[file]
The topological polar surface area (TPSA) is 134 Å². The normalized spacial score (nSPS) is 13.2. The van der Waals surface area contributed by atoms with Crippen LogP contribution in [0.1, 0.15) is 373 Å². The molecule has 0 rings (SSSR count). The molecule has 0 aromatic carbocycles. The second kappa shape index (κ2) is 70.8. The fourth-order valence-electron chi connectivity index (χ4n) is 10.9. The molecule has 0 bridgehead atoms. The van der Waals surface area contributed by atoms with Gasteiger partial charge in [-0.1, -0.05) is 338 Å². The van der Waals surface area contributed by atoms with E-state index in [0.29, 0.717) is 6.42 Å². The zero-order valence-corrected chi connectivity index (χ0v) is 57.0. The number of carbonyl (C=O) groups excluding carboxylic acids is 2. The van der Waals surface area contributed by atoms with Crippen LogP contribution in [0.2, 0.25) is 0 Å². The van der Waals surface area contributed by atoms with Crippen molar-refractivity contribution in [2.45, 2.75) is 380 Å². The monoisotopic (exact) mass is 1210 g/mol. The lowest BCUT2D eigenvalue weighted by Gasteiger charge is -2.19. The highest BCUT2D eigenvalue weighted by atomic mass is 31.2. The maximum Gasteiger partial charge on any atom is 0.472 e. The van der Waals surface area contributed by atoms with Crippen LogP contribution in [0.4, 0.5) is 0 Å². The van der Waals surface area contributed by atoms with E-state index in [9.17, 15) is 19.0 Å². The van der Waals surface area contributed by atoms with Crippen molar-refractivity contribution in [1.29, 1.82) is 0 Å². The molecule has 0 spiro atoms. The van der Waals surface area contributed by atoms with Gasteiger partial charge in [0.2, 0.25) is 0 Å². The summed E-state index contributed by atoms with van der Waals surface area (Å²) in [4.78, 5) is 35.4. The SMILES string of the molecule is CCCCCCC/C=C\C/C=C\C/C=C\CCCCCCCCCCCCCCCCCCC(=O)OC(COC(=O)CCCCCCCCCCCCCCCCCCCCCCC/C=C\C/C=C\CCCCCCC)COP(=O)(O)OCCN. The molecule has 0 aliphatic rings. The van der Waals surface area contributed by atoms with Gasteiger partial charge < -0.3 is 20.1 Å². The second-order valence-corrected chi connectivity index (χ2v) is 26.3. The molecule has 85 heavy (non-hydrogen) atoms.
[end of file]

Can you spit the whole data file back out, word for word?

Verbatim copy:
The topological polar surface area (TPSA) is 134 Å². The normalized spacial score (nSPS) is 13.2. The van der Waals surface area contributed by atoms with Crippen LogP contribution in [0.1, 0.15) is 373 Å². The molecule has 0 rings (SSSR count). The molecule has 0 aromatic carbocycles. The second kappa shape index (κ2) is 70.8. The fourth-order valence-electron chi connectivity index (χ4n) is 10.9. The molecule has 0 bridgehead atoms. The van der Waals surface area contributed by atoms with Gasteiger partial charge in [-0.1, -0.05) is 338 Å². The van der Waals surface area contributed by atoms with E-state index in [0.29, 0.717) is 6.42 Å². The zero-order valence-corrected chi connectivity index (χ0v) is 57.0. The number of carbonyl (C=O) groups excluding carboxylic acids is 2. The van der Waals surface area contributed by atoms with Crippen LogP contribution in [0.2, 0.25) is 0 Å². The van der Waals surface area contributed by atoms with Crippen molar-refractivity contribution in [2.45, 2.75) is 380 Å². The monoisotopic (exact) mass is 1210 g/mol. The lowest BCUT2D eigenvalue weighted by Gasteiger charge is -2.19. The highest BCUT2D eigenvalue weighted by atomic mass is 31.2. The maximum Gasteiger partial charge on any atom is 0.472 e. The van der Waals surface area contributed by atoms with Crippen LogP contribution in [0.4, 0.5) is 0 Å². The van der Waals surface area contributed by atoms with E-state index in [9.17, 15) is 19.0 Å². The van der Waals surface area contributed by atoms with Crippen molar-refractivity contribution in [1.29, 1.82) is 0 Å². The molecule has 0 spiro atoms. The van der Waals surface area contributed by atoms with Gasteiger partial charge in [0.2, 0.25) is 0 Å². The summed E-state index contributed by atoms with van der Waals surface area (Å²) in [4.78, 5) is 35.4. The SMILES string of the molecule is CCCCCCC/C=C\C/C=C\C/C=C\CCCCCCCCCCCCCCCCCCC(=O)OC(COC(=O)CCCCCCCCCCCCCCCCCCCCCCC/C=C\C/C=C\CCCCCCC)COP(=O)(O)OCCN. The molecule has 0 aliphatic rings. The van der Waals surface area contributed by atoms with Gasteiger partial charge < -0.3 is 20.1 Å². The second-order valence-corrected chi connectivity index (χ2v) is 26.3. The molecule has 85 heavy (non-hydrogen) atoms.